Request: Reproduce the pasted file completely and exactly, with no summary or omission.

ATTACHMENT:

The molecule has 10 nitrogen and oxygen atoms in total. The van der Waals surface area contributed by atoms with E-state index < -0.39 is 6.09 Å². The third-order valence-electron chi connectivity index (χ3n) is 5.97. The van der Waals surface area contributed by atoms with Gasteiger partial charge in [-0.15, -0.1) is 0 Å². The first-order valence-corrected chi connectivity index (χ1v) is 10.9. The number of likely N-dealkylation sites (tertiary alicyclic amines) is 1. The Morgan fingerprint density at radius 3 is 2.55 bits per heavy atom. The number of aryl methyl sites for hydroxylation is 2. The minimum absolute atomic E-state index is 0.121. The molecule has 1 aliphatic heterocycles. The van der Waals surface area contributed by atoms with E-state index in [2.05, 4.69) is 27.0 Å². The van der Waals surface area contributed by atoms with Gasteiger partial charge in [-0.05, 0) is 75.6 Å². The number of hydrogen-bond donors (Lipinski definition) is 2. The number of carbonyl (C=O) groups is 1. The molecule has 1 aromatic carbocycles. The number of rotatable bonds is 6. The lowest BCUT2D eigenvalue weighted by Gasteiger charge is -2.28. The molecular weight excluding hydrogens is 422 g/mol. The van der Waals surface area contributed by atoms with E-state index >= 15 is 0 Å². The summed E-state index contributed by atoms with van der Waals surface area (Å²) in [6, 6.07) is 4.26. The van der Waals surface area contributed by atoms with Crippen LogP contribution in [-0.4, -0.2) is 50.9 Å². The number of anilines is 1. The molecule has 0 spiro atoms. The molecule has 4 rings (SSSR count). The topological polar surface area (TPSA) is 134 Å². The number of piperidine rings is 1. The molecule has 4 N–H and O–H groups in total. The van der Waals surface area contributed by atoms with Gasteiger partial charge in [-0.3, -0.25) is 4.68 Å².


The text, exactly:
The molecule has 10 nitrogen and oxygen atoms in total. The van der Waals surface area contributed by atoms with E-state index < -0.39 is 6.09 Å². The third-order valence-electron chi connectivity index (χ3n) is 5.97. The van der Waals surface area contributed by atoms with Gasteiger partial charge in [-0.15, -0.1) is 0 Å². The first-order valence-corrected chi connectivity index (χ1v) is 10.9. The number of likely N-dealkylation sites (tertiary alicyclic amines) is 1. The Morgan fingerprint density at radius 3 is 2.55 bits per heavy atom. The number of aryl methyl sites for hydroxylation is 2. The minimum absolute atomic E-state index is 0.121. The molecule has 1 aliphatic heterocycles. The van der Waals surface area contributed by atoms with E-state index in [2.05, 4.69) is 27.0 Å². The van der Waals surface area contributed by atoms with Gasteiger partial charge in [-0.05, 0) is 75.6 Å². The number of hydrogen-bond donors (Lipinski definition) is 2. The number of carbonyl (C=O) groups is 1. The molecule has 1 aromatic carbocycles. The number of rotatable bonds is 6. The lowest BCUT2D eigenvalue weighted by Gasteiger charge is -2.28. The molecular weight excluding hydrogens is 422 g/mol. The van der Waals surface area contributed by atoms with E-state index >= 15 is 0 Å². The summed E-state index contributed by atoms with van der Waals surface area (Å²) in [6, 6.07) is 4.26. The van der Waals surface area contributed by atoms with Crippen LogP contribution in [-0.4, -0.2) is 50.9 Å². The number of anilines is 1. The molecule has 0 spiro atoms. The molecule has 4 rings (SSSR count). The topological polar surface area (TPSA) is 134 Å². The number of piperidine rings is 1. The molecule has 4 N–H and O–H groups in total. The van der Waals surface area contributed by atoms with Gasteiger partial charge in [-0.3, -0.25) is 4.68 Å².